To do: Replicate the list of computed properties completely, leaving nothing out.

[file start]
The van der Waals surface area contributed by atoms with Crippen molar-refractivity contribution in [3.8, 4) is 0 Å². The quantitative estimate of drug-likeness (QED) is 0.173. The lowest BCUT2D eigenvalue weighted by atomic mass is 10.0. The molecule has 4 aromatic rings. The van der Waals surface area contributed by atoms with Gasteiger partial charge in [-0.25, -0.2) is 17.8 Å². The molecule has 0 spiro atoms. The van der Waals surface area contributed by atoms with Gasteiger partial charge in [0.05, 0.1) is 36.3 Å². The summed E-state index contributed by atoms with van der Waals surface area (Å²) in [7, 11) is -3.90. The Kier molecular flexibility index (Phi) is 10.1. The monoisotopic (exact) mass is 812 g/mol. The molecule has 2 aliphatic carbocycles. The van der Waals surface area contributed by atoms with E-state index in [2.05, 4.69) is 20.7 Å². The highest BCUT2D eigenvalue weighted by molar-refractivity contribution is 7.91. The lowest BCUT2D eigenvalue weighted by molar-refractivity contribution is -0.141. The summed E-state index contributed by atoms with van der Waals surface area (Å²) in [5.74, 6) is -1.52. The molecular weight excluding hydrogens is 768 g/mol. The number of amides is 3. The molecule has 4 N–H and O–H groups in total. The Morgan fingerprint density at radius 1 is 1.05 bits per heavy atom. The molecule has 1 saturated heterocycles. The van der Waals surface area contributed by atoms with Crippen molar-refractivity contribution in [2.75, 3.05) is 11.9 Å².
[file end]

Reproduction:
The van der Waals surface area contributed by atoms with Crippen molar-refractivity contribution in [3.8, 4) is 0 Å². The quantitative estimate of drug-likeness (QED) is 0.173. The lowest BCUT2D eigenvalue weighted by atomic mass is 10.0. The molecule has 4 aromatic rings. The van der Waals surface area contributed by atoms with Gasteiger partial charge in [-0.25, -0.2) is 17.8 Å². The molecule has 0 spiro atoms. The van der Waals surface area contributed by atoms with Gasteiger partial charge in [0.05, 0.1) is 36.3 Å². The summed E-state index contributed by atoms with van der Waals surface area (Å²) in [7, 11) is -3.90. The Kier molecular flexibility index (Phi) is 10.1. The monoisotopic (exact) mass is 812 g/mol. The molecule has 2 aliphatic carbocycles. The van der Waals surface area contributed by atoms with E-state index in [2.05, 4.69) is 20.7 Å². The highest BCUT2D eigenvalue weighted by molar-refractivity contribution is 7.91. The lowest BCUT2D eigenvalue weighted by molar-refractivity contribution is -0.141. The summed E-state index contributed by atoms with van der Waals surface area (Å²) in [5.74, 6) is -1.52. The molecular weight excluding hydrogens is 768 g/mol. The number of amides is 3. The molecule has 4 N–H and O–H groups in total. The Morgan fingerprint density at radius 1 is 1.05 bits per heavy atom. The molecule has 1 saturated heterocycles. The van der Waals surface area contributed by atoms with Crippen molar-refractivity contribution in [2.75, 3.05) is 11.9 Å².